The normal limitation period for an action for breach of contract or in tort is three years from the date when the cause of action accrued. In contract, the limitation period starts from the date of the breach. In tort, time usually runs from when the party knew, or should have known, both that the damage occurred and the identity of the person who caused it.
In principle, claims in relation to immovable property (restitution claims of land and buildings) are not subject to any statute of limitations, the rightful owner being entitled to claim the property at any time. However, the admissibility of such claims in the context of the restitution legislation adopted over the last decade is somewhat controversial.
In cases of misrepresentation or mistake on the conclusion of a deed, the limitation period of three years for the right to request cancellation of the deed does not start until the claimant or its representative has discovered the grounds for cancellation (but no later than 18 months from signing the challenged deed in case of mistake, according to the NCC).
In addition, the following limitation periods apply:
Claims based on environmental law: ten years starting from the violation of the environmental law.
Insurance matters: two years starting from non-payment of the insurance premium or indemnity or of other compensation.
Retail sales matters: one year from the accrual of the cause of action (that is, the breach).
Contracts for transport: one year starting from the date of the breach.
Until the NCC the limitation period was interrupted only by filing the civil action with the court or other jurisdictional body (such as an arbitral institution). Under the NCC, the limitation period can also be interrupted by the voluntary performance or the acknowledgment of the right (claim) or by serving a demand letter (mise en demeurre) to the debtor through any legal operation having such effect.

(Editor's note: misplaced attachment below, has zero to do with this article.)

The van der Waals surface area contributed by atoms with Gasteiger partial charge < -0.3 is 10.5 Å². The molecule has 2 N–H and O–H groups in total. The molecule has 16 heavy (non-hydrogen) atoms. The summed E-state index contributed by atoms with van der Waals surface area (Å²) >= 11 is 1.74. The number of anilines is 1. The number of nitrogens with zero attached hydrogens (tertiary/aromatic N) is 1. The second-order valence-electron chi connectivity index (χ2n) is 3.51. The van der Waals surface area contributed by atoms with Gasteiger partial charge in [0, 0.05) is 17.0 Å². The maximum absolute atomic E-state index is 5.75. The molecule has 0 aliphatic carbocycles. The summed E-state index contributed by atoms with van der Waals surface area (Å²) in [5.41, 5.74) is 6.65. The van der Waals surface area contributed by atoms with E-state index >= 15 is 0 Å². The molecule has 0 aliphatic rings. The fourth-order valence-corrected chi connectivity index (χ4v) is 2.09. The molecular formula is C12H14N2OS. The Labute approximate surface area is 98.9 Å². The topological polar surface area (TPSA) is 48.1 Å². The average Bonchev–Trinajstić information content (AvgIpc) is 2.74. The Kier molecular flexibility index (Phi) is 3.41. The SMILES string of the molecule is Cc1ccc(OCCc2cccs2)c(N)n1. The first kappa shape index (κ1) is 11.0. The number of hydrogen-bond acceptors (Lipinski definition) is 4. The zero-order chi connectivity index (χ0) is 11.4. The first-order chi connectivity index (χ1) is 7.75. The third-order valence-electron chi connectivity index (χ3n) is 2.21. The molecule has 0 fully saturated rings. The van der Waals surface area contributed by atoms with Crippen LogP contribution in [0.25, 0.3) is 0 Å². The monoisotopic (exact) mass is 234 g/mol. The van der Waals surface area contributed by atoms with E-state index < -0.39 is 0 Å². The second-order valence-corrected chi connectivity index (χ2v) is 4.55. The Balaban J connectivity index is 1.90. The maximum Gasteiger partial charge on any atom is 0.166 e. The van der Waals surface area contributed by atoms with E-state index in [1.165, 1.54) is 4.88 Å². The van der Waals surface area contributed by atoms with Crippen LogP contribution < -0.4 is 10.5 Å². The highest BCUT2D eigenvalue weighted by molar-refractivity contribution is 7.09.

Large commercial disputes are brought in tribunals (county courts), as first instance courts. The tribunals are organised at the county level and in the Bucharest municipality, and their headquarters are usually located in the county's capital.
The tribunals are competent to settle claims above RON100,000 (as at 1 March 2012, US$1 was about RON3.3) and non-monetary matters.
The tribunals are organised in specialised divisions, dealing with civil, criminal, administrative, labour and social security, and insolvency matters. Following the adoption of the NCC, the former commercial divisions of the courts became civil divisions. The latter have specialised sub-divisions dealing with:
The tribunals' decisions can be challenged before the competent court of appeal (first appeal) and then before the High Court of Cassation and Justice (second and final appeal).
The answers to the following questions relate to procedures that apply in tribunals.
All lawyers who are members of the Bar Association and have passed the qualification exam after at least two years spent as trainees can assist or represent a party before tribunals and courts of appeal. These lawyers can gain full rights of audience before the High Court of Cassation and Justice once they have exercised the legal profession continuously for at least five years after passing the qualification exam.
As a rule, foreign lawyers cannot conduct cases before the courts, but only before arbitral tribunals in relation to international arbitrations.
However, foreign lawyers qualified in one of the EU member states or the European Economical Area (EEA) or Switzerland can assist or represent individuals or legal entities before the Romanian courts, under the relevant Romanian procedural rules, in relation to:
The law of the member state(s) where they are qualified.